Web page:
In the United States Navy, officers have various ranks. Equivalency between services is by pay grade. United States Navy commissioned officer ranks have two distinct sets of rank insignia: On dress uniform a series of stripes similar to Commonwealth naval ranks are worn; on service khaki, working uniforms (Navy Working Uniform [NWU], and coveralls), and special uniform situations (combat utilities, flight suits, and USMC uniforms when worn by Navy officers assigned or attached to USMC units), the rank insignia are identical to the equivalent rank in the US Marine Corps.

Commissioned officer ranks

Commissioned officer rank structure of the United States Navy[1]
US DoD Pay Grade Special Grade O-10 O-9 O-8 O-7 O-6 O-5 O-4 O-3 O-2 O-1
NATO Code OF-10 OF-9 OF-8 OF-7 OF-6 OF-5 OF-4 OF-3 OF-2 OF-1
Insignia
US Navy O11 insignia.svg
US Navy O10 insignia.svg
US Navy O9 insignia.svg
US Navy O8 insignia.svg
US Navy O7 insignia.svg
US Navy O6 insignia.svg
US Navy O5 insignia.svg
US Navy O4 insignia.svg
US Navy O3 insignia.svg
US Navy O2 insignia.svg
US Navy O1 insignia.svg
Title Fleet admiral Admiral Vice admiral Rear admiral Rear admiral
(lower half)
Captain Commander Lieutenant
commander
Lieutenant Lieutenant
(junior grade)
Ensign
Abbreviation FADM[a] ADM VADM RADM[2][3] RDML CAPT CDR LCDR LT LTJG[2][3] ENS

Warrant officer ranks

Warrant officer and commissioned warrant officers
US DoD Pay Grade W-5 W-4 W-3 W-2 W-1
NATO Code WO-5 WO-4 WO-3 WO-2 WO-1
Insignia
US Navy CW5 insignia.svg
US Navy CW4 insignia.svg
US Navy CW3 insignia.svg
US Navy CW2 insignia.svg
US Navy WO1 insignia.svg
Title Chief warrant officer five Chief warrant officer four Chief warrant officer three Chief warrant officer two Warrant officer one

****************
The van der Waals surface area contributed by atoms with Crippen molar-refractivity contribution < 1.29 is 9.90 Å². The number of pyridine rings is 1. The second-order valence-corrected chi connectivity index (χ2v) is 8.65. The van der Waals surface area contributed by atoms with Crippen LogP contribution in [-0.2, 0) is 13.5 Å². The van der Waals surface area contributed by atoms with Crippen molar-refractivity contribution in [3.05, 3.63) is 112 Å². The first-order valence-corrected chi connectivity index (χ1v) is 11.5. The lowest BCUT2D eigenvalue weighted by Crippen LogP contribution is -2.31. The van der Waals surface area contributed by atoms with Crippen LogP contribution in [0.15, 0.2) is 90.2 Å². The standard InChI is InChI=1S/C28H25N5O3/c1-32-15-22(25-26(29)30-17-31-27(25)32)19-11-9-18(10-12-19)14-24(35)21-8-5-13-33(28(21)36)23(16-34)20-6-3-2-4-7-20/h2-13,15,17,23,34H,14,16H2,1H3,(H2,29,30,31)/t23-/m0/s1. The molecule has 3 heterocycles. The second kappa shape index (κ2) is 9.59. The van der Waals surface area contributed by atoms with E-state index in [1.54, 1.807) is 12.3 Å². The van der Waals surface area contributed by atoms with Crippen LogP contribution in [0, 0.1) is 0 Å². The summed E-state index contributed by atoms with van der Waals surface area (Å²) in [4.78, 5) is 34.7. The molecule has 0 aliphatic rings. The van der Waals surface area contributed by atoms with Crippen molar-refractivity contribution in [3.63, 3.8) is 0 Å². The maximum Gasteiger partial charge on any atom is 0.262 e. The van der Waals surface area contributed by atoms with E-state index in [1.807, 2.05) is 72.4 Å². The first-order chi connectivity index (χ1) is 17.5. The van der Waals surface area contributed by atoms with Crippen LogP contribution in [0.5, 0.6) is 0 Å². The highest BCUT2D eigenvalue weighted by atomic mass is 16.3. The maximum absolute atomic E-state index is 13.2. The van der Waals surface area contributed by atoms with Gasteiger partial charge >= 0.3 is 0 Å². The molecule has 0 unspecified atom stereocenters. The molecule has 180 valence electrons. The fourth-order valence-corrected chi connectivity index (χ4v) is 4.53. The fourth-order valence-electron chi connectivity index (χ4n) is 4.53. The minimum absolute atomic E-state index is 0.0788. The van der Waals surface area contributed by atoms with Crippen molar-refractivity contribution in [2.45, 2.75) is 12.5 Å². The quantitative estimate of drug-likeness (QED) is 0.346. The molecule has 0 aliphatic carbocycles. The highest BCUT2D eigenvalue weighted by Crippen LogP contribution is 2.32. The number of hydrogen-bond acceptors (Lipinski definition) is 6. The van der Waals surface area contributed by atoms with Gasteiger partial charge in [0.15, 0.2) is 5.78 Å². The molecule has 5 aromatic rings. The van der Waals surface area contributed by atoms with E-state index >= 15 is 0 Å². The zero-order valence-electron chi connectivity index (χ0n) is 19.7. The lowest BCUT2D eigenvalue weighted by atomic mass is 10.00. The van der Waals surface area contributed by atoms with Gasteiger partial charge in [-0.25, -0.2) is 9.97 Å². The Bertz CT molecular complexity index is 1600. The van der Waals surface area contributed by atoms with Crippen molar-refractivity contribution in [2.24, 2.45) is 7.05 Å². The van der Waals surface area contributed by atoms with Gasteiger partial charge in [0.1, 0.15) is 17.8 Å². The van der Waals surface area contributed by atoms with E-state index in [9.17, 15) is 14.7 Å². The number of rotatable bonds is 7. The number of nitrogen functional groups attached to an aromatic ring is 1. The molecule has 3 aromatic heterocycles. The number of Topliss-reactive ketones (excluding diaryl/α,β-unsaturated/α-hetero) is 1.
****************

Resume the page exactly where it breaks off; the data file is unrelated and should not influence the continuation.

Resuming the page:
Abbreviation CWO-5 CWO-4 CWO-3 CWO-2 WO-1

Rank categories

In the U.S. Navy, pay grades for officers are:

Rank and promotion system

If an officer demonstrates superior performance and proves themselves capable of performing at the next higher pay grade, then they are given an increase in pay grade. The official term for this process is a promotion.

Commissioned naval officers originate from the United States Naval Academy, the United States Merchant Marine Academy, other Service Academies (United States Military Academy, United States Coast Guard Academy, or United States Air Force Academy), Naval Reserve Officer Training Corps (NROTC), Officer Candidate School (OCS), the since-disestablished Aviation Officer Candidate School (AOCS), and a host of other commissioning programs such as the "Seaman to Admiral-21" program and the limited duty officer/chief warrant officer (LDO/CWO) selection program. There are also a small number of direct commissioned officers, primarily staff corps officers in the medical, dental, nurse, chaplain and judge advocate general career fields.

Commissioned officers can generally be divided into line officers and staff corps: